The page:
The Cranes Are Back! Resorts World Las Vegas Gets Busy

Resorts World Gets Working
When I first moved to Las Vegas in 2001, there were more construction cranes in the Las Vegas skyline than anywhere else in the western hemisphere. Seriously!

Many other cities were complaining that they could not get major construction projects in their cities started because nobody could find building cranes. Sheldon Adelson was building the Venetian, he was smart, he bought the cranes because he knew he was not finished building in Las Vegas. Two of those cranes still sit in front of the resort!

Vegas Building Boom

In 2007, the Boyd Gaming group decided they wanted to join the building boom as well as the luxury resort market by imploding the historic Stardust. They had plans to replace it with what was called Echelon Place.  This would be a multi-use project with a 140,000 sq ft casino, 4 hotels providing 5,300 rooms, 25 restaurants and bars, and the 650,000 sq ft Las Vegas ExpoCenter.

After the famous implosion, they started to build the foundation for several of the hotel towers before the international economy crashed and all the Vegas cranes went silent. The ghostly structures sat quietly waiting for Boyd to get the money and for the markets to rebound enough to restart the project. That never happened.

In March 2013, Boyd sold the Echelon site for $350 million to the Genting Group, a Malaysia-based gaming company with plans to build an Asian resort complex to complement their other international gaming properties. They had the money, the experience, and the desire to see it happen.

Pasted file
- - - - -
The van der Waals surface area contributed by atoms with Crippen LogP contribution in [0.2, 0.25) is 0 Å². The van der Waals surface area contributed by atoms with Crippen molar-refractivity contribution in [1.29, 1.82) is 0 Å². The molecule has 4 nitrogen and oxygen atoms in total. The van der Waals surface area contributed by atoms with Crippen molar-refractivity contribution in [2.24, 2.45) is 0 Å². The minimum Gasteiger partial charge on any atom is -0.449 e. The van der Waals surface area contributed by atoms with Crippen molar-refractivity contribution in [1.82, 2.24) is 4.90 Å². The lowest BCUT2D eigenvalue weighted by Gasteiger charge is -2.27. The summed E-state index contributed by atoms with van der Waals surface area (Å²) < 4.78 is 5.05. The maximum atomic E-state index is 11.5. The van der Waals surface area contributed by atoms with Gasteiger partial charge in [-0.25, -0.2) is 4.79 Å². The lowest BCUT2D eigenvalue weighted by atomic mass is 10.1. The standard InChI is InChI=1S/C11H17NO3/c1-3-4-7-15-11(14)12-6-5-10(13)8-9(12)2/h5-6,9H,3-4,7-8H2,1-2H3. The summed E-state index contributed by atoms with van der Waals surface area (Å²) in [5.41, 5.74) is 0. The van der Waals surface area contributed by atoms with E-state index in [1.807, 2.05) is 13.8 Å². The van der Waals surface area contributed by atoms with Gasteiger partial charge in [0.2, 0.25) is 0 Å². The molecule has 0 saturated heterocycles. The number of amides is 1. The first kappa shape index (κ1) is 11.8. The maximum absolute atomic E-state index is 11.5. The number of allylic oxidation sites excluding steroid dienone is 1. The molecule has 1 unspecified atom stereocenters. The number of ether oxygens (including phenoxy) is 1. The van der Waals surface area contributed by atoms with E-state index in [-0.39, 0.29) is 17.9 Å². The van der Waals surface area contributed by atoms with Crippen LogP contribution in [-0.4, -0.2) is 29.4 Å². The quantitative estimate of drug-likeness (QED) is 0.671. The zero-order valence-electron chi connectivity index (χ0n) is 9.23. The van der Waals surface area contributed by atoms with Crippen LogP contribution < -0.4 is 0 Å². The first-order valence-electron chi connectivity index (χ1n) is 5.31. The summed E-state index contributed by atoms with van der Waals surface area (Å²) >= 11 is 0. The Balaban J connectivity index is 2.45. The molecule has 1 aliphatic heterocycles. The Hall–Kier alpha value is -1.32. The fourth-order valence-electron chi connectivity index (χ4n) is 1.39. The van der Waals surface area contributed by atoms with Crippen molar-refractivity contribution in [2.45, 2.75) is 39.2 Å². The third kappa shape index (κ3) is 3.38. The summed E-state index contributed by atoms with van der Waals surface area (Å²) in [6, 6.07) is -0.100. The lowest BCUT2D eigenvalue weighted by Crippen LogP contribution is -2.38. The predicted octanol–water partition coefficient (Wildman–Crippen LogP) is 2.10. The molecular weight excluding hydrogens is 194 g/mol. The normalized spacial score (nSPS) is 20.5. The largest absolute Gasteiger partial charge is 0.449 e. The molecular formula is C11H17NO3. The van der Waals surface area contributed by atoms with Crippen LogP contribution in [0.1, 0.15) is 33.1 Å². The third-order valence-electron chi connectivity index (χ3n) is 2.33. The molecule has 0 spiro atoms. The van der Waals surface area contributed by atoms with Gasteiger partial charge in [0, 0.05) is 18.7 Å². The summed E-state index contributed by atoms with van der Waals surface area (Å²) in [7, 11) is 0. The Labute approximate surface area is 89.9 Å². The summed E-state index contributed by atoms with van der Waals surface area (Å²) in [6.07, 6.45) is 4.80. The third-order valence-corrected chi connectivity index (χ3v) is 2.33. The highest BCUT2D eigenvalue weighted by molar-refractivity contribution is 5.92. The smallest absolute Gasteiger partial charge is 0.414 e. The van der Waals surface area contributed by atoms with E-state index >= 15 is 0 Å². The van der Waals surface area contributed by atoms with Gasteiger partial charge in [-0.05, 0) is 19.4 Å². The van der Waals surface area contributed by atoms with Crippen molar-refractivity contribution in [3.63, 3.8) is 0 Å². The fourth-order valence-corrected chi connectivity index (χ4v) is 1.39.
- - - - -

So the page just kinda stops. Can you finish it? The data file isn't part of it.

The groundbreaking ceremony took place on May 5, 2015, with an expected opening date of mid-2018. Planned features include a panda exhibit and an indoor waterpark. The completed project will eventually include four towers totaling 6,583 rooms and could cost up to $7 billion to complete. (yes, that’s with a “B”)
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And Again, Las Vegas Waited

After the groundbreaking, not much happened. They continued to move piles of dirt around, gave the parking structure a new coat of paint, and sent out press releases telling us of their grand plans.  But nothing credible was taking place on the site. Last fall, some permits to lay pipe and run electrical lines were approved by the county. We were all wondering if this was another scheme to make it pretty then sell it.  Just like what was happening across the street where empty land sits where the New Frontier once stood.

Wonder No More!

Today we see six huge construction cranes are in place and they all look active.  These things aren’t cheap and the people who work them don’t work for minimum wage. So we know this means business.  And Vegas loves the construction business.  With this, the Las Vegas Stadium, and a couple of other smaller construction projects happening along the Strip, things are coming back to life and money is now flowing back into the Las Vegas economy big time.